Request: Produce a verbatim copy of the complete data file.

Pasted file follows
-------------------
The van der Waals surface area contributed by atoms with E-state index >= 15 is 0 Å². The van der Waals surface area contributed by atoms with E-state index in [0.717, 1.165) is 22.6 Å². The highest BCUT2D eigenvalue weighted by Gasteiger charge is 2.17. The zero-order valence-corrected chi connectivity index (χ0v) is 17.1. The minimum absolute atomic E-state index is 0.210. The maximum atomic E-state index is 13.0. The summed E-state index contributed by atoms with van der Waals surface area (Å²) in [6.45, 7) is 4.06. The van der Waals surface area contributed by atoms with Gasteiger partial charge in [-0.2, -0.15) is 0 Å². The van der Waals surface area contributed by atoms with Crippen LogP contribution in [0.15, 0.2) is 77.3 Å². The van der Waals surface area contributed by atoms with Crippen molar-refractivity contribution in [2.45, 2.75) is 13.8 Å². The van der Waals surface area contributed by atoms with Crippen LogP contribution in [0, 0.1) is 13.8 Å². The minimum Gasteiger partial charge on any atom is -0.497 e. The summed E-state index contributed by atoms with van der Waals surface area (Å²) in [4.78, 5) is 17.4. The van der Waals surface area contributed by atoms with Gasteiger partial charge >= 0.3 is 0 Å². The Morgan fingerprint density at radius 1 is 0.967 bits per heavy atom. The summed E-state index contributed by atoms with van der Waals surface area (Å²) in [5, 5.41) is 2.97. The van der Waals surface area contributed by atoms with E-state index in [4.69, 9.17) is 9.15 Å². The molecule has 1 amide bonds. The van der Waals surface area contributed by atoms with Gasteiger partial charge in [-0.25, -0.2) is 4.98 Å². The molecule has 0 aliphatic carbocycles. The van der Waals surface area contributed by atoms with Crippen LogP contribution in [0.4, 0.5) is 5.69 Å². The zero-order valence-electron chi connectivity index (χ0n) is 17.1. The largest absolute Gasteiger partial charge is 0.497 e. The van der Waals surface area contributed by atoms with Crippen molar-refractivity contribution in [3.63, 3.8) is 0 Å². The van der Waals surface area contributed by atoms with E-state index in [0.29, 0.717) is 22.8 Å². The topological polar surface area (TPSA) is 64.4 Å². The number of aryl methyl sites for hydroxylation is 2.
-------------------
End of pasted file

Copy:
The van der Waals surface area contributed by atoms with E-state index >= 15 is 0 Å². The van der Waals surface area contributed by atoms with E-state index in [0.717, 1.165) is 22.6 Å². The highest BCUT2D eigenvalue weighted by Gasteiger charge is 2.17. The zero-order valence-corrected chi connectivity index (χ0v) is 17.1. The minimum absolute atomic E-state index is 0.210. The maximum atomic E-state index is 13.0. The summed E-state index contributed by atoms with van der Waals surface area (Å²) in [6.45, 7) is 4.06. The van der Waals surface area contributed by atoms with Gasteiger partial charge in [-0.2, -0.15) is 0 Å². The van der Waals surface area contributed by atoms with Crippen LogP contribution in [0.15, 0.2) is 77.3 Å². The van der Waals surface area contributed by atoms with Crippen molar-refractivity contribution in [2.45, 2.75) is 13.8 Å². The van der Waals surface area contributed by atoms with Crippen LogP contribution in [0, 0.1) is 13.8 Å². The minimum Gasteiger partial charge on any atom is -0.497 e. The summed E-state index contributed by atoms with van der Waals surface area (Å²) in [4.78, 5) is 17.4. The van der Waals surface area contributed by atoms with Gasteiger partial charge >= 0.3 is 0 Å². The Morgan fingerprint density at radius 1 is 0.967 bits per heavy atom. The summed E-state index contributed by atoms with van der Waals surface area (Å²) in [5, 5.41) is 2.97. The van der Waals surface area contributed by atoms with E-state index in [4.69, 9.17) is 9.15 Å². The molecule has 1 amide bonds. The van der Waals surface area contributed by atoms with Gasteiger partial charge in [-0.25, -0.2) is 4.98 Å². The molecule has 0 aliphatic carbocycles. The van der Waals surface area contributed by atoms with Crippen LogP contribution in [0.4, 0.5) is 5.69 Å². The zero-order valence-electron chi connectivity index (χ0n) is 17.1. The largest absolute Gasteiger partial charge is 0.497 e. The van der Waals surface area contributed by atoms with Crippen molar-refractivity contribution in [3.63, 3.8) is 0 Å². The van der Waals surface area contributed by atoms with E-state index in [0.29, 0.717) is 22.8 Å². The topological polar surface area (TPSA) is 64.4 Å². The number of aryl methyl sites for hydroxylation is 2.